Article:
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Hydrocarbon Nucleation and Aerosol Formation in Neptune's Atmosphere

Moses, Julianne I. and Allen, Mark and Yung, Yuk L. (1992) Hydrocarbon Nucleation and Aerosol Formation in Neptune's Atmosphere. Icarus, 99 (2). pp. 318-346. ISSN 0019-1035. doi:10.1016/0019-1035(92)90149-2. https://resolver.caltech.edu/CaltechAUTHORS:20140813-103124038

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Abstract

Photodissociation of methane at high altitude levels in Neptune's atmosphere leads to the production of complex hydrocarbon species such as acetylene (C_2H_2), ethane (C_2H_6), methylacetylene (CH_3C_2H), propane (C_3H_8), diacetylene (C_4H_2), and butane (C_4H_8). These gases diffuse to the lower stratosphere where temperatures are low enough to initiate condensation. Particle formation may not occur readily, however, as the vapor species become supersaturated. We present a theoretical analysis of particle formation mechanisms at conditions relevant to Neptune's troposphere and stratosphere and show that hydrocarbon nucleation is very inefficient under Neptunian conditions: saturation ratios much greater than unity are required for aerosol formation by either homogeneous, heterogeneous, or ion-induced nucleation. Homogeneous nucleation will not be important for any of the hydrocarbon species considered; however, both heterogeneous and ion-induced nucleation should be possible on Neptune for most of the above species. The relative effectiveness of heterogeneous and ion-induced nucleation depends on the physical and thermodynamic properties of the particular species, the abundance of the condensable species, the temperature at which the vapor becomes supersaturated, and the number and type of condensation nuclei or ions available. Typical saturation ratios required for observable particle formation rates on Neptune range from ∼3 for heterogeneous nucleation of methane in the upper troposphere to greater than 1000 for heterogeneous nucleation of methylacetylene, diacetylene, and butane in the lower stratosphere. Thus, methane clouds may form slightly above, and stratospheric hazes far below, their saturation levels. When used in conjunction with the results of detailed models of atmospheric photochemistry, our nucleation models place realistic constraints on the altitude levels at which we expect hydrocarbon hazes or clouds to form on Neptune.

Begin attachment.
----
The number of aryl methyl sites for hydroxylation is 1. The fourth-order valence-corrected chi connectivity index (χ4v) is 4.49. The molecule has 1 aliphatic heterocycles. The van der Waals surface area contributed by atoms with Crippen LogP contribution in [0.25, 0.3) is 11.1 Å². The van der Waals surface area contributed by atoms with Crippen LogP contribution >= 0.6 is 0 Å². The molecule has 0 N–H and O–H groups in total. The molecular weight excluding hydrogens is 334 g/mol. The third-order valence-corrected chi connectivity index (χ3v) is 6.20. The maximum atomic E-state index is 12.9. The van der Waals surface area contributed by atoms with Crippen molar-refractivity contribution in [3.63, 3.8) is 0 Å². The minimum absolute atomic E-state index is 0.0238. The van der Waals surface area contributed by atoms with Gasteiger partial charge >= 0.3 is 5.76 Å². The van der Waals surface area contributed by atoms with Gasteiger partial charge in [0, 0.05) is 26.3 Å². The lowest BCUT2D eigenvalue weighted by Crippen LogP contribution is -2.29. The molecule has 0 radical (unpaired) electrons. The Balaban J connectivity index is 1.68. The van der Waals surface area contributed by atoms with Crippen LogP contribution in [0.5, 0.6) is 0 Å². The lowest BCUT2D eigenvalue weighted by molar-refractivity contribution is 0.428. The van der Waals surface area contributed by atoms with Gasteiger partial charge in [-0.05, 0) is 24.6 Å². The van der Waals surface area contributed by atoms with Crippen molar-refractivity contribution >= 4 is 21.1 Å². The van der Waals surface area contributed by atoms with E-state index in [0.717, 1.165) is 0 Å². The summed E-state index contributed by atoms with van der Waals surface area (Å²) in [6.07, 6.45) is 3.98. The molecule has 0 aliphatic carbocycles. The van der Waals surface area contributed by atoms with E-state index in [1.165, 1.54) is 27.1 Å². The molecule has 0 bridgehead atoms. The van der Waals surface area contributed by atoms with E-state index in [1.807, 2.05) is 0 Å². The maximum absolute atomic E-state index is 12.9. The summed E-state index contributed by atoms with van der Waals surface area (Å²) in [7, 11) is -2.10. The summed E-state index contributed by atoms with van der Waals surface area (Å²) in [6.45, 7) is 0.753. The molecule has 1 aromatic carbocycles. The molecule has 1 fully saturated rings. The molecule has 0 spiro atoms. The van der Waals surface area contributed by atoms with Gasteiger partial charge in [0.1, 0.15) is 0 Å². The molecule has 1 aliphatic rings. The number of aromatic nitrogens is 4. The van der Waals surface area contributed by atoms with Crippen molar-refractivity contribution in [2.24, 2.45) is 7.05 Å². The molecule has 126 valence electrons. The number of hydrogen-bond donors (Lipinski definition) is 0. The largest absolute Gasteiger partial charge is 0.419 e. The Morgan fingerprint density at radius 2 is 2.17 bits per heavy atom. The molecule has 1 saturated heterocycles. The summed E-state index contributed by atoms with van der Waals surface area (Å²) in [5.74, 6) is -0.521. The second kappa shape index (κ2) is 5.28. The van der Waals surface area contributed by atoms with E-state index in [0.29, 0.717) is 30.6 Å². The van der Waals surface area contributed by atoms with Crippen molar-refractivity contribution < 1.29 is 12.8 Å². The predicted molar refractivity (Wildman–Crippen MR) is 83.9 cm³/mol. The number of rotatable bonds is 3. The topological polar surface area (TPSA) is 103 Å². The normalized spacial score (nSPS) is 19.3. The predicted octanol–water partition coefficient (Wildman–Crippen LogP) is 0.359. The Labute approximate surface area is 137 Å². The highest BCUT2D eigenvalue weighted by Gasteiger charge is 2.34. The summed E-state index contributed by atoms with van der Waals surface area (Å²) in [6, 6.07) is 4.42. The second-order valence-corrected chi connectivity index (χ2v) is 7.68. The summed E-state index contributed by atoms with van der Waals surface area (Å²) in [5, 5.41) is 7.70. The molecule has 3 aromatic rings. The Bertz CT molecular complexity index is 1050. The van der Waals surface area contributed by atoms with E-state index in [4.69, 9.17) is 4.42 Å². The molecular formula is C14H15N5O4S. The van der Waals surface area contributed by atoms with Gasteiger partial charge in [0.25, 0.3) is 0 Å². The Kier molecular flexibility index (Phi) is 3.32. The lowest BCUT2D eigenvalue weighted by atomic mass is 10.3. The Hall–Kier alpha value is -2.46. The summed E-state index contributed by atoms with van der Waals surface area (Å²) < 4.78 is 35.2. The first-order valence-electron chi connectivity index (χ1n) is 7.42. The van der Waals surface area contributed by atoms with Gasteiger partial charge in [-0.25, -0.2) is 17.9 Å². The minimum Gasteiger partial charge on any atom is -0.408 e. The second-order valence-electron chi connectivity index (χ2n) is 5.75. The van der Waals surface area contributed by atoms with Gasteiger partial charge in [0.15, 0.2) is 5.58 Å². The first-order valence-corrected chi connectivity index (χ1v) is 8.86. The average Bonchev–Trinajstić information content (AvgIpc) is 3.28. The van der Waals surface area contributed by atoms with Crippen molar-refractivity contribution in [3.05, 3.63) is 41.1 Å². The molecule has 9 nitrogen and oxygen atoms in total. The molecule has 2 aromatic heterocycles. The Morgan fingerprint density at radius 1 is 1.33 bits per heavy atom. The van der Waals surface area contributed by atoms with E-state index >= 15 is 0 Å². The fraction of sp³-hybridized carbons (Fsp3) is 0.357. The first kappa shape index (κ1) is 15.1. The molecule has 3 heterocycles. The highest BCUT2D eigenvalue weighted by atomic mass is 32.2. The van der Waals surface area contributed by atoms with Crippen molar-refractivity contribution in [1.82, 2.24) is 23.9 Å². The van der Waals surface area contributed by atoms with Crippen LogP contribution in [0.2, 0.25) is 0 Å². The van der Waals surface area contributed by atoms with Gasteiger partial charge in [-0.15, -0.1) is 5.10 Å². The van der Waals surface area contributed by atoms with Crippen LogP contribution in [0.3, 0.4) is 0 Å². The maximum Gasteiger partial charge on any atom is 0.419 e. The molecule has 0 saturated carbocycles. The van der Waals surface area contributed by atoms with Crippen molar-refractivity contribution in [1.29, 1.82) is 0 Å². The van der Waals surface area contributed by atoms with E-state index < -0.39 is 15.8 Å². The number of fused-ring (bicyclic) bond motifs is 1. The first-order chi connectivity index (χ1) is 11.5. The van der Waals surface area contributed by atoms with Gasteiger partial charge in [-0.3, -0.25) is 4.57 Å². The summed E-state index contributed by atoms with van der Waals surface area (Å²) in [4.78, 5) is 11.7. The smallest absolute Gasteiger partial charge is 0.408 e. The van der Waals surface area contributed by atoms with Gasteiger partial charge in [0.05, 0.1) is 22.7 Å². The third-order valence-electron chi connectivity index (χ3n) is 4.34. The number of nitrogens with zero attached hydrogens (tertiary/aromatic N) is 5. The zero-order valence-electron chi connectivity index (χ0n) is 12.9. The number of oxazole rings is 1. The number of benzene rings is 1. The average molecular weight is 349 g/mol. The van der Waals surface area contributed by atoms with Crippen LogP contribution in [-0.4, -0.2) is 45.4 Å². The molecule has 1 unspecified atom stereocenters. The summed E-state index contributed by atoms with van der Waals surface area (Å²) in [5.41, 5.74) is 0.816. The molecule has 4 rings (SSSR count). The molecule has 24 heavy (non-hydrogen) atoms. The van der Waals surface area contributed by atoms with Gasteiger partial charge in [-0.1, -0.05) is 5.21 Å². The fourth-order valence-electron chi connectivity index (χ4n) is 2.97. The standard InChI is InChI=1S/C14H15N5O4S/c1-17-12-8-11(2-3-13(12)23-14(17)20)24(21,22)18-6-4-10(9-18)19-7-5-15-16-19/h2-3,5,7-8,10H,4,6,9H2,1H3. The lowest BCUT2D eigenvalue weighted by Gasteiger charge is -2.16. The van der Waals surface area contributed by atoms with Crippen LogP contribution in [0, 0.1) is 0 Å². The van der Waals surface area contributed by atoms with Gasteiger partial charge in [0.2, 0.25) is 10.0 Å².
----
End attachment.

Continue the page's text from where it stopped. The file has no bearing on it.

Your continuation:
Item Type:Article
Related URLs:
URLURL TypeDescription
http://dx.doi.org/10.1016/0019-1035(92)90149-2DOIArticle
http://www.sciencedirect.com/science/article/pii/0019103592901492PublisherArticle
ORCID:
AuthorORCID
Moses, Julianne I.0000-0002-8837-0035
Yung, Yuk L.0000-0002-4263-2562
Additional Information:© 1992 by Academic Press, Inc. Received January 7, 1992; revised June 8, 1992. Available online 14 October 2002. We thank the two reviewers for their constructive comments and careful evaluations of the manuscript and P. S. Romani and J. E. Allen, Jr., for useful discussions of vapor pressures. This research was supported by NASA Grants NAGW 1509 and NAGW 2362 to the California Institute of Technology. The first author gratefully acknowledges support from the NASA Graduate Student Researchers Program. This paper represents Contribution Number 4995 from the Division of Geological and Planetary Sciences, California Institute of Technology, Pasadena, California 91125.
Funders:
Funding AgencyGrant Number
NASANAGW 1509
NASANAGW 2362
NASA Graduate Student Research FellowshipUNSPECIFIED
Other Numbering System:
Other Numbering System NameOther Numbering System ID
Caltech Division of Geological and Planetary Sciences4995
Issue or Number:2
DOI:10.1016/0019-1035(92)90149-2
Record Number:CaltechAUTHORS:20140813-103124038
Persistent URL:https://resolver.caltech.edu/CaltechAUTHORS:20140813-103124038
Official Citation:Julianne I. Moses, Mark Allen, Yuk L. Yung, Hydrocarbon nucleation and aerosol formation in Neptune's atmosphere, Icarus, Volume 99, Issue 2, October 1992, Pages 318-346, ISSN 0019-1035, http://dx.doi.org/10.1016/0019-1035(92)90149-2. (http://www.sciencedirect.com/science/article/pii/0019103592901492)
Usage Policy:No commercial reproduction, distribution, display or performance rights in this work are provided.
ID Code:48502
Collection:CaltechAUTHORS
Deposited By: Ruth Sustaita
Deposited On:13 Aug 2014 19:45
Last Modified:10 Nov 2021 18:32

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